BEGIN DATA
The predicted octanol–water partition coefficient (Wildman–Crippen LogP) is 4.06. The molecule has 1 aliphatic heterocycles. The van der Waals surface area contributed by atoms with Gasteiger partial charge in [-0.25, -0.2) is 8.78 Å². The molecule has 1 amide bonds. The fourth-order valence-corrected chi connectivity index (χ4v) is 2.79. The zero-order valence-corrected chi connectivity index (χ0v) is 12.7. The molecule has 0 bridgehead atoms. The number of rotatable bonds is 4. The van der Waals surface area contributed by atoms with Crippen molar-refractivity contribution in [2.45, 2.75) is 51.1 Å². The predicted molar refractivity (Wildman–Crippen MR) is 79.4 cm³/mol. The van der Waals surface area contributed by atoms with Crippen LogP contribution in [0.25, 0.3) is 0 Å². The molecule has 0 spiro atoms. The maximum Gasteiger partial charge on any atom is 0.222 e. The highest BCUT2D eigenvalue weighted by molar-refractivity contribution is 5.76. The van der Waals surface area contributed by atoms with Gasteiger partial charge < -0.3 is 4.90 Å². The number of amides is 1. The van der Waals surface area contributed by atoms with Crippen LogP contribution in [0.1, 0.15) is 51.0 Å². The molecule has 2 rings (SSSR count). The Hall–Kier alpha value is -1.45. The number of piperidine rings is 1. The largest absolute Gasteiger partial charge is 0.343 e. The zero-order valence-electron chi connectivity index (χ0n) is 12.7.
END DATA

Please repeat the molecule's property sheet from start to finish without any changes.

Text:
The predicted octanol–water partition coefficient (Wildman–Crippen LogP) is 4.06. The molecule has 1 aliphatic heterocycles. The van der Waals surface area contributed by atoms with Gasteiger partial charge in [-0.25, -0.2) is 8.78 Å². The molecule has 1 amide bonds. The fourth-order valence-corrected chi connectivity index (χ4v) is 2.79. The zero-order valence-corrected chi connectivity index (χ0v) is 12.7. The molecule has 0 bridgehead atoms. The number of rotatable bonds is 4. The van der Waals surface area contributed by atoms with Crippen molar-refractivity contribution in [2.45, 2.75) is 51.1 Å². The predicted molar refractivity (Wildman–Crippen MR) is 79.4 cm³/mol. The van der Waals surface area contributed by atoms with Crippen LogP contribution in [0.25, 0.3) is 0 Å². The molecule has 0 spiro atoms. The maximum Gasteiger partial charge on any atom is 0.222 e. The highest BCUT2D eigenvalue weighted by molar-refractivity contribution is 5.76. The van der Waals surface area contributed by atoms with Gasteiger partial charge < -0.3 is 4.90 Å². The number of amides is 1. The van der Waals surface area contributed by atoms with Crippen LogP contribution in [0.1, 0.15) is 51.0 Å². The molecule has 2 rings (SSSR count). The Hall–Kier alpha value is -1.45. The number of piperidine rings is 1. The largest absolute Gasteiger partial charge is 0.343 e. The zero-order valence-electron chi connectivity index (χ0n) is 12.7.